Week 7 Preview and More on Joseph Randle
At Bleacher Report, I posted a Week 7 preview:
What Must Improve: Pass Protection
So much can change in a week. After the Cowboys’ Week 5 loss at the hands of the Broncos, the offense was coming off of one of the premiere games for any team in NFL history, while the defense allowed 51 points.
Fast-forward seven days, and it’s the ‘Boys’ defense and special teams that got them the victory over Washington on Sunday night. Meanwhile, the Cowboys’ top rusher was Murray with 29 yards and their top receiver was Cole Beasley with 44 yards. Yikes.
To fix the offense in Week 7, the Cowboys desperately need superior pass protection. The line allowed just one sack against the Redskins, but that’s really just because Romo got the ball out quickly and dodged trouble when it was near.
After allowing an average of 7.4 pressures in their first five games, the line yielded eight pressures on Sunday night. That’s a small increase, but let’s not forget Romo also had only 30 attempts. He was averaging 37.6 attempts coming into the game.
That means the pressure rate against Washington (26.7 percent) was higher than in Weeks 1 through 5 (19.7 percent). Here’s a breakdown of the Cowboys’ pressure rate by week.
You can see the Cowboys’ top offensive performances came in the two games—versus St. Louis and Denver—when they allowed the lowest pressure rates. That’s not a coincidence.
Against the Eagles, the Cowboys probably can’t focus on stopping just one player because the Philadelphia rushers are strong across the board. Starting outside linebackers Trent Cole and Connor Barwin have near the same pressure rate as defensive end Vinny Curry, with defensive end Cedric Thornton not far behind.
Surprisingly, though, it’s the Eagles backups who have been the most efficient. Outside linebackers Vinny Curry and Brandon Graham have dominated in limited action. Curry has seven pressures in 47 pass-rush snaps and Graham eight pressures in 69 snaps. Compare that to 11 pressures each for Barwin and Cole in 175 and 190 pass-rush snaps, respectively.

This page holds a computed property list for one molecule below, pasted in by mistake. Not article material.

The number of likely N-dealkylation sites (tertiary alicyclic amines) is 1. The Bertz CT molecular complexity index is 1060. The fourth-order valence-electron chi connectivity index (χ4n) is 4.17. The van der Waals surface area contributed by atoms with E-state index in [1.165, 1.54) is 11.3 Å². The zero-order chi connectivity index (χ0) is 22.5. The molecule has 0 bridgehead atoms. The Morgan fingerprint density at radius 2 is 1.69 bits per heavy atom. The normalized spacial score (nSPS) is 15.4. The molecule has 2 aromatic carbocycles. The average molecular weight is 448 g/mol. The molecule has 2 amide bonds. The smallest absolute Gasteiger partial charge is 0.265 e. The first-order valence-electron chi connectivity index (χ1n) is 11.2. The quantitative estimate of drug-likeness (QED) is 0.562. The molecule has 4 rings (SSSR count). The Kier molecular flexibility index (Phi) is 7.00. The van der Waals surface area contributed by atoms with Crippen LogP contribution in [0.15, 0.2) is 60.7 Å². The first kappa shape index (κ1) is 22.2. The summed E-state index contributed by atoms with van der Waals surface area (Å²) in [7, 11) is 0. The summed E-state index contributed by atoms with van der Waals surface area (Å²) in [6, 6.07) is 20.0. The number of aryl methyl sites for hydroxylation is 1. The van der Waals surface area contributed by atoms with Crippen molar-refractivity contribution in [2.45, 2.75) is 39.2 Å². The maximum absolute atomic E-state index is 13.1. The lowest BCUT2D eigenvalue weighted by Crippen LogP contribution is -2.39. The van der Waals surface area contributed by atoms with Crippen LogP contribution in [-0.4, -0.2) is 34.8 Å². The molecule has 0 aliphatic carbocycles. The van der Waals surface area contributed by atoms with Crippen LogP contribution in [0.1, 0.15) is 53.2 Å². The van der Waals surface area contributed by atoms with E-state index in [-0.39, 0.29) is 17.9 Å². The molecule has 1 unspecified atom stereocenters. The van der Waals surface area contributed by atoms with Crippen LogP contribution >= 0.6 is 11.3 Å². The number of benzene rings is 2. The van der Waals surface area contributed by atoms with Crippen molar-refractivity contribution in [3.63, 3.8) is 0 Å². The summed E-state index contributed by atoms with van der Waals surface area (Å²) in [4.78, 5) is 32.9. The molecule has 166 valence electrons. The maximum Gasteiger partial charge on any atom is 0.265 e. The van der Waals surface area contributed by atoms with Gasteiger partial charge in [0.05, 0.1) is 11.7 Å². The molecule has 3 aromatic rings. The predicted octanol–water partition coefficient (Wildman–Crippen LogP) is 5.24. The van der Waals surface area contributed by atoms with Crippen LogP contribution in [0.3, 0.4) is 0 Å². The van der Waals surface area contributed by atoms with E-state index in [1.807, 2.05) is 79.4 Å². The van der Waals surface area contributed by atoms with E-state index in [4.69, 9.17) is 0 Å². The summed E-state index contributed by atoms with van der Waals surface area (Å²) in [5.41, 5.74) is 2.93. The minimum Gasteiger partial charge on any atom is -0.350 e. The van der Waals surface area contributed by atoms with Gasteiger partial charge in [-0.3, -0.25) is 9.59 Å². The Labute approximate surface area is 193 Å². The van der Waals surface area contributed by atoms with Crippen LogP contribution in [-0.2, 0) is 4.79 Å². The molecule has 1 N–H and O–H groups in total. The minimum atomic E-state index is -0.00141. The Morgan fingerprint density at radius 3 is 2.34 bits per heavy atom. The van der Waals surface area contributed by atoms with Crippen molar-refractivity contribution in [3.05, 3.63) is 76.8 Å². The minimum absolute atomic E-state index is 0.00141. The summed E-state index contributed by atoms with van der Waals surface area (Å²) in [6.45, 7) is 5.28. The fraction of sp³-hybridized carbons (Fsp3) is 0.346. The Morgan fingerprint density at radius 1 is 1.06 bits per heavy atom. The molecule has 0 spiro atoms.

And at Dallas News, I argued that Joseph Randle is going to struggle:
Here’s a visualization of how much the 40 time matters for running backs.
Those are all backs drafted since 2000, measured by approximate value (which takes into account all stats like rushing yards, receiving yards, touchdowns, and so on). It’s kind of a hard chart to ignore.
And the backs that have succeeded despite sub-par long speed (Arian Foster and Alfred Morris today or Emmitt Smith in the 90s, for example), are all built like houses. They’re not lean runners who’ve overcome both a lack of size and a lack of speed. That just doesn’t seem to happen.
Maybe that’s why we’re seeing this sort of efficiency from the backs in 2013:
The sample size is limited, certainly, but this is a trend that we see all across the league: fast running backs excel, slow ones perish.
None of this means that Randle can’t at all succeed on a game-by-game basis. Running back production is highly dependent on the offensive line, and if the ‘Boys open up running lanes for Randle, it’s not like he can’t take what’s there. He even has a favorable matchup this week in Philly.
But if Dunbar is healthy, past running back stats—his own and those across the NFL—say he should be the man to see most of the workload. And if you’re looking to Randle to be an effective long-term option at running back for Dallas, you might want to look again.